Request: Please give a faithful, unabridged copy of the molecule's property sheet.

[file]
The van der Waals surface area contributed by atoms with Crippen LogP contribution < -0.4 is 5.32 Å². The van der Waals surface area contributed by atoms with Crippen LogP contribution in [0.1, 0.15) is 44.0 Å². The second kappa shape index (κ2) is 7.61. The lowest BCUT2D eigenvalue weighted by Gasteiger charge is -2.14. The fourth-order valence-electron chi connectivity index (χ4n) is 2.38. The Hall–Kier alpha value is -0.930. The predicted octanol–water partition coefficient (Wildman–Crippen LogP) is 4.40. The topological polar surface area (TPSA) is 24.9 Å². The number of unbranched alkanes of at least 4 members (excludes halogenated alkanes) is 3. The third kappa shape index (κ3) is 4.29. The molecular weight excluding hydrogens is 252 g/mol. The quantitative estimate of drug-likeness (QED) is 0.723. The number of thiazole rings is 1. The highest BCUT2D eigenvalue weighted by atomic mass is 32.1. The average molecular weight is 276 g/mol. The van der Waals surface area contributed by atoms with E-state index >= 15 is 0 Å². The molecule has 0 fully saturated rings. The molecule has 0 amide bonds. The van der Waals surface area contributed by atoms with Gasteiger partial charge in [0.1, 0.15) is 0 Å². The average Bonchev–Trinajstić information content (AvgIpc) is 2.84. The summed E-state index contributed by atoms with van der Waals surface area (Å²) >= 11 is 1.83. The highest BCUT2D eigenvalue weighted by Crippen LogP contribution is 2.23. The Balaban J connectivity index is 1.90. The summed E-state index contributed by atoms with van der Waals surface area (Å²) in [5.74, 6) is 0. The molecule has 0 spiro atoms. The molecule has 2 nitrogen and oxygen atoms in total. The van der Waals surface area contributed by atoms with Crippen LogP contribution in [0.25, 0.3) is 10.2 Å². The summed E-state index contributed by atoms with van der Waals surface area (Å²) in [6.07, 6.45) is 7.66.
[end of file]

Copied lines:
The van der Waals surface area contributed by atoms with Crippen LogP contribution < -0.4 is 5.32 Å². The van der Waals surface area contributed by atoms with Crippen LogP contribution in [0.1, 0.15) is 44.0 Å². The second kappa shape index (κ2) is 7.61. The lowest BCUT2D eigenvalue weighted by Gasteiger charge is -2.14. The fourth-order valence-electron chi connectivity index (χ4n) is 2.38. The Hall–Kier alpha value is -0.930. The predicted octanol–water partition coefficient (Wildman–Crippen LogP) is 4.40. The topological polar surface area (TPSA) is 24.9 Å². The number of unbranched alkanes of at least 4 members (excludes halogenated alkanes) is 3. The third kappa shape index (κ3) is 4.29. The molecular weight excluding hydrogens is 252 g/mol. The quantitative estimate of drug-likeness (QED) is 0.723. The number of thiazole rings is 1. The highest BCUT2D eigenvalue weighted by atomic mass is 32.1. The average molecular weight is 276 g/mol. The van der Waals surface area contributed by atoms with E-state index >= 15 is 0 Å². The molecule has 0 fully saturated rings. The molecule has 0 amide bonds. The van der Waals surface area contributed by atoms with Gasteiger partial charge in [0.1, 0.15) is 0 Å². The average Bonchev–Trinajstić information content (AvgIpc) is 2.84. The summed E-state index contributed by atoms with van der Waals surface area (Å²) >= 11 is 1.83. The highest BCUT2D eigenvalue weighted by Crippen LogP contribution is 2.23. The Balaban J connectivity index is 1.90. The summed E-state index contributed by atoms with van der Waals surface area (Å²) in [5.74, 6) is 0. The molecule has 0 spiro atoms. The molecule has 2 nitrogen and oxygen atoms in total. The van der Waals surface area contributed by atoms with Crippen LogP contribution in [0.25, 0.3) is 10.2 Å². The summed E-state index contributed by atoms with van der Waals surface area (Å²) in [6.07, 6.45) is 7.66.